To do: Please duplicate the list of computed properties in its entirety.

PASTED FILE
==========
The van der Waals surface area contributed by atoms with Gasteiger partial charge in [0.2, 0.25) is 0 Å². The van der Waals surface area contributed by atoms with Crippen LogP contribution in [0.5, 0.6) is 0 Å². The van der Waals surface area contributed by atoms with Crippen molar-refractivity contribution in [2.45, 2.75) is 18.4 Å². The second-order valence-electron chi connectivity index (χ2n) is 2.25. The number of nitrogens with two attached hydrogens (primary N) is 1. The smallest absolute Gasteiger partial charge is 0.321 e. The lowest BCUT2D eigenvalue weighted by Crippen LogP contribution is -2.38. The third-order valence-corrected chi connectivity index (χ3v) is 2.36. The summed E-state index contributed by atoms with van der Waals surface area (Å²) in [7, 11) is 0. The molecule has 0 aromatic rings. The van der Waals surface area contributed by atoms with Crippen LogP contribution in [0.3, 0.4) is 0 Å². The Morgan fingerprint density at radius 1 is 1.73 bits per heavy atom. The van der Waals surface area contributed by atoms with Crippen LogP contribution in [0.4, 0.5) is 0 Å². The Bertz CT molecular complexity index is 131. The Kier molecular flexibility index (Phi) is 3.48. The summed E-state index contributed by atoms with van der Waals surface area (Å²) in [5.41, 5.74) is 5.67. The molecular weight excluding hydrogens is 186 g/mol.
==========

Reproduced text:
The van der Waals surface area contributed by atoms with Gasteiger partial charge in [0.2, 0.25) is 0 Å². The van der Waals surface area contributed by atoms with Crippen LogP contribution in [0.5, 0.6) is 0 Å². The van der Waals surface area contributed by atoms with Crippen molar-refractivity contribution in [2.45, 2.75) is 18.4 Å². The second-order valence-electron chi connectivity index (χ2n) is 2.25. The number of nitrogens with two attached hydrogens (primary N) is 1. The smallest absolute Gasteiger partial charge is 0.321 e. The lowest BCUT2D eigenvalue weighted by Crippen LogP contribution is -2.38. The third-order valence-corrected chi connectivity index (χ3v) is 2.36. The summed E-state index contributed by atoms with van der Waals surface area (Å²) in [7, 11) is 0. The molecule has 0 aromatic rings. The van der Waals surface area contributed by atoms with Crippen LogP contribution in [0.3, 0.4) is 0 Å². The Morgan fingerprint density at radius 1 is 1.73 bits per heavy atom. The van der Waals surface area contributed by atoms with Crippen LogP contribution in [0.4, 0.5) is 0 Å². The Bertz CT molecular complexity index is 131. The Kier molecular flexibility index (Phi) is 3.48. The summed E-state index contributed by atoms with van der Waals surface area (Å²) in [5.41, 5.74) is 5.67. The molecular weight excluding hydrogens is 186 g/mol.